A couple of months back, I posed the question of whether netbooks have a place in the SMB. I pitched netbooks as being adequate for the business needs of some small and medium-sized businesses. Obviously, your mileage will vary, but there is really no logical reason why a netbook will not handle most of your run-of-the-mill applications.
Well, it looks like I'm not the only one who sees netbook simply as smaller laptops. Indeed, as pointed out by this eWEEK article, the truth of the matter is that security considerations for netbooks are no less than that of laptops, in spite of their much cheaper price tags.
On the other hand, the problem is that the lower price tags mean that netbooks often come without the bundled anti-malware software commonly found with their higher-end counterparts. Of course, this is also ignoring the fact that the slower netbooks might not run standard antivirus applications terribly well, either.
Exacerbating the problem is the simple fact that many netbook users are relatively new Internet users. The profile of this group of predominant Internet users immediately multiplies any possible dangers. It does not help either that many newer models of netbooks come with wireless data modems already built in.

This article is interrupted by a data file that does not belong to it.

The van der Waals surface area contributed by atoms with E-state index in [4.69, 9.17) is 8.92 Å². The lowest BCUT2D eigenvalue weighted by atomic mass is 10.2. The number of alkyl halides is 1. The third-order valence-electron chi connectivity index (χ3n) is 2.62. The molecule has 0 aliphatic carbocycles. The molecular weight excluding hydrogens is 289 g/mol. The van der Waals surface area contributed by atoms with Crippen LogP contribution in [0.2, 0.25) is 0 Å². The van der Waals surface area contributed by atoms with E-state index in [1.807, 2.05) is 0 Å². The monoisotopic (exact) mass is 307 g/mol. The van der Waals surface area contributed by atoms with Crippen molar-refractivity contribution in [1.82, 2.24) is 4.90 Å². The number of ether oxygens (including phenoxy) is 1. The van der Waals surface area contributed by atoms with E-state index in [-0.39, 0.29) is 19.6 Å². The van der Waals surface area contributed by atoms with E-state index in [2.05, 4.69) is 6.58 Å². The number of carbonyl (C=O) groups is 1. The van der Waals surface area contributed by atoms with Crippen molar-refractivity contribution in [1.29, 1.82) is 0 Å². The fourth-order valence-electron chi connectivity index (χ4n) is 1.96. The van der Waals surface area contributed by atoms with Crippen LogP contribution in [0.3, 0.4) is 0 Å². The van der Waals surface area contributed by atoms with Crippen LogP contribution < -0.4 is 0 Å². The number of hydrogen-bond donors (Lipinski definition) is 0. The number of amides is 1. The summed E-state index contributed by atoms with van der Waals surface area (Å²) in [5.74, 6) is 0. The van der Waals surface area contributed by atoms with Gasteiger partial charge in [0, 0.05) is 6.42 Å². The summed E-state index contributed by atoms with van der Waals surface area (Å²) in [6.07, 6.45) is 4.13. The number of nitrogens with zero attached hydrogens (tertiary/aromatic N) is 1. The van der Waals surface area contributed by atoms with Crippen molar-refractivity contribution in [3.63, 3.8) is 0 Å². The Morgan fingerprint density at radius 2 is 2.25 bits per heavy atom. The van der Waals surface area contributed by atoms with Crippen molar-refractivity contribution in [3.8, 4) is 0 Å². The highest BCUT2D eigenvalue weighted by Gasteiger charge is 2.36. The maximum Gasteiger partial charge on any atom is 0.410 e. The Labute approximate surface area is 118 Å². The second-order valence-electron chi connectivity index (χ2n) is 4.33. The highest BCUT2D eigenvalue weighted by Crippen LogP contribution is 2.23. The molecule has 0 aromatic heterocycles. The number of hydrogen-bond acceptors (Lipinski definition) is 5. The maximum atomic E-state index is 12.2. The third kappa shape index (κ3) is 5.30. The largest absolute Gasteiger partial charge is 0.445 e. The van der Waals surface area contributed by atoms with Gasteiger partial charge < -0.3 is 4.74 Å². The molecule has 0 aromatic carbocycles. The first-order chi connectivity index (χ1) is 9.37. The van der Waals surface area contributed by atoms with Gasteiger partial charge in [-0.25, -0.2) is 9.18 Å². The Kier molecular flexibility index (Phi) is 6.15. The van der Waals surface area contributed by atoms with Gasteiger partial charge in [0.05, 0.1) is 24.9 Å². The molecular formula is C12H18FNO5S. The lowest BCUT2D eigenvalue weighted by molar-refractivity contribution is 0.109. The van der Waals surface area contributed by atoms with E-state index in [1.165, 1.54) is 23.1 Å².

Another theory that I came out with is that the lower price tags of netbooks simply cause people to completely forget about the value of the data and passwords stored on them-which are really no less precious compared to that of a full-fledged laptop.
Ultimately, my advice is simple. Ensure that you secure your netbook as you would your laptop, either physically, or by installing adequate anti-malware protection.